Cryptocurrency News

An Extortion Gone Bad: Inside Binance’s Negotiations With Its ‘KYC Hacker’

The Takeaway

  • Prior to publishing details about real Binance customers online Wednesday, a hacker operating under the pseudonym “Bnatov Platon” had a month-long conversation with CoinDesk reporters.
  • In the talks, Platon revealed how he allegedly hacked individuals behind an earlier hack in which 7,000 bitcoin was stolen from the world’s largest exchange.
  • Platon claimed his aims were altruistic, and that he simply wanted to bring the hackers’ identities to justice. However, it appears he also effectively asked for money in exchange for promises he would not release Binance’s customer data.
  • Platon and Binance would hold numerous talks, and reportedly struck a deal that was later aborted. CoinDesk has obtained full transcripts of these conversations.

In what appears to be an elaborate game of hackers hacking hackers, an individual operating under the pseudonym “Bnatov Platon” has provided CoinDesk with extensive information about their attempts to obtain millions of dollars in exchange for declining to release information about customers of one of the world’s largest cryptocurrency exchanges, Binance.

Information about the hack, gathered over a month-long interaction with the hacker, was pushed into the public eye today when Platon began posting what he alleged were images and information about real Binance customers, first on an open website and then on Telegram.

The idea customer information might not be safe on the world’s largest exchange was enough to immediately spark the attention of the industry, with major news websites and Twitter influencers swiftly broadcasting the news.

Yet, the full story was – and remains – more complicated than it first appeared.

First, it has deep roots, extending back to an incident in May when an outside group broke into Binance user accounts and stole 7,000 bitcoin. At the time, Binance was, as always, public about its problems, describing it as part of a “large-scale security breach” in which “hackers were able to obtain a large number of user API keys, 2FA codes and potentially other info.”

Unmentioned, however, was that identifying user information may have been leaked.

It’s during this event that Platon alleges the information they have obtained about Binance customers was produced, although in a twist, he says he was not the perpetrator of the hack, but that he hacked an exchange “insider” involved in the heist.

In another turn, Binance alleges the customer data was obtained from an unnamed third-party company it has contracted to conduct its know-your-customer (KYC) since February 2018.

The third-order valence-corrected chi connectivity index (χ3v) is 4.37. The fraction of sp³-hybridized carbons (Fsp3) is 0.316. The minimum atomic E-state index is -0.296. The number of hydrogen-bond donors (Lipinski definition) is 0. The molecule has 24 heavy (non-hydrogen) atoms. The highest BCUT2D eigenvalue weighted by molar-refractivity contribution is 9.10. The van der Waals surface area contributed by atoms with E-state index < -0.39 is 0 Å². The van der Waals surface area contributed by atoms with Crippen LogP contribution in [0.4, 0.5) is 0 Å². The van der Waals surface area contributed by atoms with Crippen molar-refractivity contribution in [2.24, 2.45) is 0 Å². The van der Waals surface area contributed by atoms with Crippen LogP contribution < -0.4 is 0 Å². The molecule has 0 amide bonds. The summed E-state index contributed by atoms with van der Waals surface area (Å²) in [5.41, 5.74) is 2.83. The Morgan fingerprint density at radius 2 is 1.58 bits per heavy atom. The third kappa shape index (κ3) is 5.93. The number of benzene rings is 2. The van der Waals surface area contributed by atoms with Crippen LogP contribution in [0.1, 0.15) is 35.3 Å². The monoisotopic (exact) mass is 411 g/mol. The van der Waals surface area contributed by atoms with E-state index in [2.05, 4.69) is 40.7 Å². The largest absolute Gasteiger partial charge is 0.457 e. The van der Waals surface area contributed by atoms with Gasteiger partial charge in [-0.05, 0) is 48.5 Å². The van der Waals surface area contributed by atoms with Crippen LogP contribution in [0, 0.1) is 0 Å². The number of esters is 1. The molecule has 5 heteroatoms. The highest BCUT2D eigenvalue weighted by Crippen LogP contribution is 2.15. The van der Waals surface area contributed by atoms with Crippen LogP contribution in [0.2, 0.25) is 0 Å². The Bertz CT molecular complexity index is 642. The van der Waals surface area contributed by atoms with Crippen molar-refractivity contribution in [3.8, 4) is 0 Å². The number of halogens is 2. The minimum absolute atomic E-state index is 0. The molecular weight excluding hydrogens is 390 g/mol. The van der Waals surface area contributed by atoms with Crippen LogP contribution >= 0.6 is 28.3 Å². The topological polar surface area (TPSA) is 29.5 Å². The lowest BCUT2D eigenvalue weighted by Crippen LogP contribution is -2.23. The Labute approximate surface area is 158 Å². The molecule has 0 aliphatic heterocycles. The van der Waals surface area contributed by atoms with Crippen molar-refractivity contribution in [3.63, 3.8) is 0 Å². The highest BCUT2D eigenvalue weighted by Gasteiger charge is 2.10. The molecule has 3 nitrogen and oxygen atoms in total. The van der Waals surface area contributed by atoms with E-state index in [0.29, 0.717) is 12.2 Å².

Further, CoinDesk has confirmed at least two of the hundreds of profiles leaked belong to real customers who provided identifying information to the exchange. One of the images we analyzed seemed to have been doctored but the person whose identity appeared in the picture confirmed she had created a Binance account around the time of the leaks.

In conversations with CoinDesk, Platon has claimed they are a “white hat hacker” and, in a few comments, suggested they were asking Binance for a bug bounty for exposing the information. Negotiations broke down, however, and Platon and Binance representatives reported that he asked for 300 bitcoin in order to further expand on the data he held.

In a statement, Binance responded to the “fear, uncertainty, and doubt” cast by the news:

“We would like to inform you that an unidentified individual has threatened and harassed us, demanding 300 BTC in exchange for withholding 10,000 photos that bear similarity to Binance KYC data. We are still investigating this case for legitimacy and relevancy.”

We have contacted Binance for further comment.

Platon claims they have 60,000 pieces of KYC information in his collection.

What follows is what we know about the negotiations and their aftermath.

Moving Money

CoinDesk’s interaction with Platon first began in July, when we began reporting on the movement of bitcoins stolen in the May breach of Binance.

Binance responded to the hack at the time, saying malicious actors acquired customers’ APIs, two-factor codes, and “potentially other information.”

Platon’s take on the incident was different. They allege that an insider within the organization helped make a number of APIs public that allowed the hackers to directly access client accounts. Hackers stored lists of client API keys – the codes used to access their accounts remotely – in text files Platon claimed to be able to acquire. This allowed the hackers to access funds remotely.